Back over to Rochester, New York this week for another concert by The Eastman School Symphony, led by Howard Hanson and a performance of the Symphony Number 3 of Peter Mennin. I believe this is the premier of this work, either world premier or radio premier. In any event, it was completed in 1946 and this broadcast from 1949 may be the first.
The more I listen to these pieces – this one and the others which were part of the America‘s Composers radio series in the 1940’s, the more I believe the exile some of these works have been subjected to should be over by now, and that they should begin making their presences known in the concert hall once again.
Although you wouldn’t characterize it as revolutionary/earth-shattering/radical music, it is nonetheless well-thought out, well crafted and not deserving of the neglect it’s been receiving these past 40-50 years. And even though Peter Mennin is not obscure or neglected, many of his contemporaries, particularly ones from the Eastman School are. I think we are far enough away from the period of these rather conservative compositions to look at them with a certain historic perspective and to let them stand on their own as a piece of music worthy of repeated hearings. This is not to say we need to replace the revolutionary examples of the Avant-garde – but we’ve arrived at a point in time where both can share the stage and peacefully coexist on the same program. We’re a lot more accepting of contrasts than we used to be. Just sayin’.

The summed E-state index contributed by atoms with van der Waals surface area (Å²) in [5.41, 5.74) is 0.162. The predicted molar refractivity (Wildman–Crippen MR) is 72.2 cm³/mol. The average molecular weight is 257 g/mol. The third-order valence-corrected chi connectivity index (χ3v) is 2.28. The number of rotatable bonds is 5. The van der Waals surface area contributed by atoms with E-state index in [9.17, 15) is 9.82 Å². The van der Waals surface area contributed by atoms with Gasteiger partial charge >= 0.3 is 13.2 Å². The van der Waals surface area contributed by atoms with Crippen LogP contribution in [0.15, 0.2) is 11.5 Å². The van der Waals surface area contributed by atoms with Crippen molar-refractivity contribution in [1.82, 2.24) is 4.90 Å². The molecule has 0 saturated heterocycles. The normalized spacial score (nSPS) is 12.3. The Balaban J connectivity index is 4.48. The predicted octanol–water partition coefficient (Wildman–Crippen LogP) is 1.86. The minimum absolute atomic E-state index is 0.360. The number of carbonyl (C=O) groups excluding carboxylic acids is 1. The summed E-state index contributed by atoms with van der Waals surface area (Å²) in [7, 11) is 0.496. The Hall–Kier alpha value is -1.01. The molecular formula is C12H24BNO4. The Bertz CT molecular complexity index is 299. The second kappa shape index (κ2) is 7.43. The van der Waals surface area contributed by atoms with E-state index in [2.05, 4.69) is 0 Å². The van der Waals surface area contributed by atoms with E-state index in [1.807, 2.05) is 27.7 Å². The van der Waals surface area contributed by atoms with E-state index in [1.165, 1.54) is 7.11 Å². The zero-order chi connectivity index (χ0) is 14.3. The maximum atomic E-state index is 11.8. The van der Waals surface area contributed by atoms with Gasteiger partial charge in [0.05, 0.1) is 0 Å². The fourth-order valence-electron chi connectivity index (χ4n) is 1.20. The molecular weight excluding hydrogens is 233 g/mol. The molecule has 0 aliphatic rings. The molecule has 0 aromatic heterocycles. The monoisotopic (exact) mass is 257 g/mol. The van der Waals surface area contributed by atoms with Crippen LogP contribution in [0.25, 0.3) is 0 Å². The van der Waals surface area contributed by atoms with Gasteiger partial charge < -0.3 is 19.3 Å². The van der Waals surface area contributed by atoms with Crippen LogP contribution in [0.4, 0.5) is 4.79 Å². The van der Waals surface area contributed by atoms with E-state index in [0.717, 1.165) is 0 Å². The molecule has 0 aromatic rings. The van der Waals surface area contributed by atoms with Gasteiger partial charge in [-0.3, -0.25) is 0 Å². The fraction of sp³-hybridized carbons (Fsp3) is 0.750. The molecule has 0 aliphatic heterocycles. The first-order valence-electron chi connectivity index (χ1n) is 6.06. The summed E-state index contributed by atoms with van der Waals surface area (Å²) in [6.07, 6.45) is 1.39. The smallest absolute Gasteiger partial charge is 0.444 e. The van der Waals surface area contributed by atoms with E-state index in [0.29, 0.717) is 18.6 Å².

Enough of my editorial – Here, from the broadcast of May 14, 1949 is The Eastman School Symphony, conducted by Howard Hanson in a performance of Mennin’s Symphony Number 3.